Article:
Jesus, the Essenes, and Christian Origins is a critical, comparative study of the historical Jesus and the Essenes. Here I propose that the early Jesus tradition can be “mapped” onto a literary, social, and religious world familiar and co-existent with the Essenes of Judea, the Qumran sect, and the Dead Sea Scrolls.
A Social History of Christian Origins explores how the Jewish rejection of Jesus – a mythic narrative embedded in Paul’s letters and the New Testament Gospels – represents the ethnic, social, cultural, and theological conflicts that facilitated the construction of Christian identity.
My Grandfather’s Altar is an oral history memoir by Lakota spiritual leader Richard Moves Camp. Richard is the great, great grandson of Wóptuȟ’a (“Chips”), the wičháša wakȟáŋ (“holy man”) remembered for providing his friend, Crazy Horse, with war medicines of power and protection.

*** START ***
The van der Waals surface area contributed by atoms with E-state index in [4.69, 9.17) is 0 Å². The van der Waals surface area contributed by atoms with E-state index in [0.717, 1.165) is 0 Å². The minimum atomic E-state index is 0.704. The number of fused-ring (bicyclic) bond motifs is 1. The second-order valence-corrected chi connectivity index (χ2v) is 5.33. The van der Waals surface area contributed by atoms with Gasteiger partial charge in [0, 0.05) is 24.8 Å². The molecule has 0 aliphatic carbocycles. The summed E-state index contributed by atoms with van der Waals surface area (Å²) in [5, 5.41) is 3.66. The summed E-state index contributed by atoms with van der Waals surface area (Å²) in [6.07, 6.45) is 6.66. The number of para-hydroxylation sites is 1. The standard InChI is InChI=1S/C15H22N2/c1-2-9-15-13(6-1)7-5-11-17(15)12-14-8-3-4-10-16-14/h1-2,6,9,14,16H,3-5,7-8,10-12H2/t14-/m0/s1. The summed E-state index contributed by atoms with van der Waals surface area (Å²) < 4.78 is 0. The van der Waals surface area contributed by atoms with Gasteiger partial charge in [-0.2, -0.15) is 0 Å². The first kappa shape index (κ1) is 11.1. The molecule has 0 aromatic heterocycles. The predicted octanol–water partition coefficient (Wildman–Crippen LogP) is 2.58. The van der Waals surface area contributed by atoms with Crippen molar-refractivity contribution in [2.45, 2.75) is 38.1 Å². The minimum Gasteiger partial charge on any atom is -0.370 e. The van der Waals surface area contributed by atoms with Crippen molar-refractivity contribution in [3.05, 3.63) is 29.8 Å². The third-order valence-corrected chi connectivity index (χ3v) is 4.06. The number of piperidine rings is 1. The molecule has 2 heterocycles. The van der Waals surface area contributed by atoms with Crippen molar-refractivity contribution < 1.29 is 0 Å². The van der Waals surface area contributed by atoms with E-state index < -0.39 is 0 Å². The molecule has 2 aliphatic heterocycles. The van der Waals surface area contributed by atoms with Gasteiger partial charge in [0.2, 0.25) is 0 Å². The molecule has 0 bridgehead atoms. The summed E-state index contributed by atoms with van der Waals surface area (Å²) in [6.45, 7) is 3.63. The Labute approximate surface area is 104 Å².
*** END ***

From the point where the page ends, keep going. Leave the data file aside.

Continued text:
Jesus and the Temple is a critical examination of the "Temple Incident" described in the New Testament Gospels analyzed through the comparative study of sacrifice in the ancient world.
Jesus, Q, and the Dead Sea Scrolls is a revised version of my 2010 Ph.D. dissertation, a critical comparative study of early Jewish texts and traditions.
The Nonviolent Messiah explores the early Jesus tradition’s combination of messianic themes and motifs with its emphasis on “nonviolence” as an ethical, interpersonal, and political strategy in first century Judea.